Federal funds on the way for endangered species in New Mexico


A bill to support some of America’s most endangered plant and animal species passed a Senate committee last week after being introduced by U.S. Sen. from New Mexico Martin Heinrich (D-NM).

The Recovering America’s Wildlife Act was also sponsored by US Senator Roy Blunt (R-MO) and was passed April 7 by the US Senate Committee on Environment and Public Works.

It was introduced in July 2021 and awarded to the committee in January.

The legislation would fund about $1.3 billion a year for species conservation, enough to support 12,000 species nationwide, Heinrich said.

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Another $97.5 million in annual dollars would go to Indigenous nations for similar work, covering about 140 million acres of land.

The bill would also require species recovery efforts to be led by state agencies through state wildlife action plans approved by Congress.

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In New Mexico, that means funding for animals like the endangered Texas horned mussel, or potentially the little prairie chicken for which a listing decision was expected this year.

Records show that New Mexico has 116 species listed for state protection, including more than 70 federally listed.

New Mexico has about 4,500 native species, the fourth largest among US states.

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Heinrich said the bill would speed recovery efforts for 1,600 species already listed as endangered or threatened — statuses that grant federal protection under the Endangered Species Act.

It would also direct any fines paid for violations of environmental laws to support the bill’s provisions.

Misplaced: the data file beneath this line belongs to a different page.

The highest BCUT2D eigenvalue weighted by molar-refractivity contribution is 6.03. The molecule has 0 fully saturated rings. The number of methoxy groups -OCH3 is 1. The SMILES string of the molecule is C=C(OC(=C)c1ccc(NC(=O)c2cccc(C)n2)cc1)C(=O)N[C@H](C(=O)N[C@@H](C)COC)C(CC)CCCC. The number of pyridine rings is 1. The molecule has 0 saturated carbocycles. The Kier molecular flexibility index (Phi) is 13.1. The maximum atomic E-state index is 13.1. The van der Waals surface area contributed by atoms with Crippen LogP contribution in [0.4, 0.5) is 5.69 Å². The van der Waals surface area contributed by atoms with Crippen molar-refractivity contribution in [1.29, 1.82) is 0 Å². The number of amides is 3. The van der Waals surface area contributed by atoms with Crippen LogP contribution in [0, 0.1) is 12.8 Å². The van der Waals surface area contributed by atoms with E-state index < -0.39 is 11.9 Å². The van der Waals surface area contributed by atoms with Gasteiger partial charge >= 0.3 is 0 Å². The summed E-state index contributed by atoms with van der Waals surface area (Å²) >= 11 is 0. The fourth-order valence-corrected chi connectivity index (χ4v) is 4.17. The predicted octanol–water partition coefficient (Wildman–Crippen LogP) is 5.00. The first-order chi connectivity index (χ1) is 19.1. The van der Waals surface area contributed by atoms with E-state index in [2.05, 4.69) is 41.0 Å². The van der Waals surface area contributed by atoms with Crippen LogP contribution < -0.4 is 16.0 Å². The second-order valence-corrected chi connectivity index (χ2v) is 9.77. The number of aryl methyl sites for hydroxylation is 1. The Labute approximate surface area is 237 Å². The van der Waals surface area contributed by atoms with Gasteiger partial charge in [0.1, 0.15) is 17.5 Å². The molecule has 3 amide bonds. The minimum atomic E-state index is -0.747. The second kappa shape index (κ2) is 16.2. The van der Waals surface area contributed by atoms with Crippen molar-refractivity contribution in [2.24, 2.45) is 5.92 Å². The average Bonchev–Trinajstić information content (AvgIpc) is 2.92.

An equivalent bill was sponsored by U.S. Representative Debbie Dingell (D-MI) in the U.S. House of Representatives and passed the House Committee on Natural Resources in January.

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When the law passed recently, Heinrich said it had bipartisan support and he hoped it would be passed by the full Senate in the coming months and signed into law.

US Senator Martin Heinrich

“Without sufficient resources, state and tribal wildlife agencies have been forced to choose which species are worth saving,” Heinrich said.

“Instead of doing the proactive work needed to maintain healthy wildlife populations, they’ve been forced to use reactive measures to save species after they’ve been listed as threatened or endangered. “

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He said the federal government has so far lacked sufficient funds to protect endangered or threatened species in New Mexico and the United States.

“We urgently need to change this paradigm and save thousands of species with a solution that is up to the challenge,” Heinrich said. “The Recovering America’s Wildlife Act offers us a constructive way forward.”

Blunt said conserving species and habitats could support industries like hunting and fishing, and the bill would encourage states and Indigenous organizations to take the lead in those activities.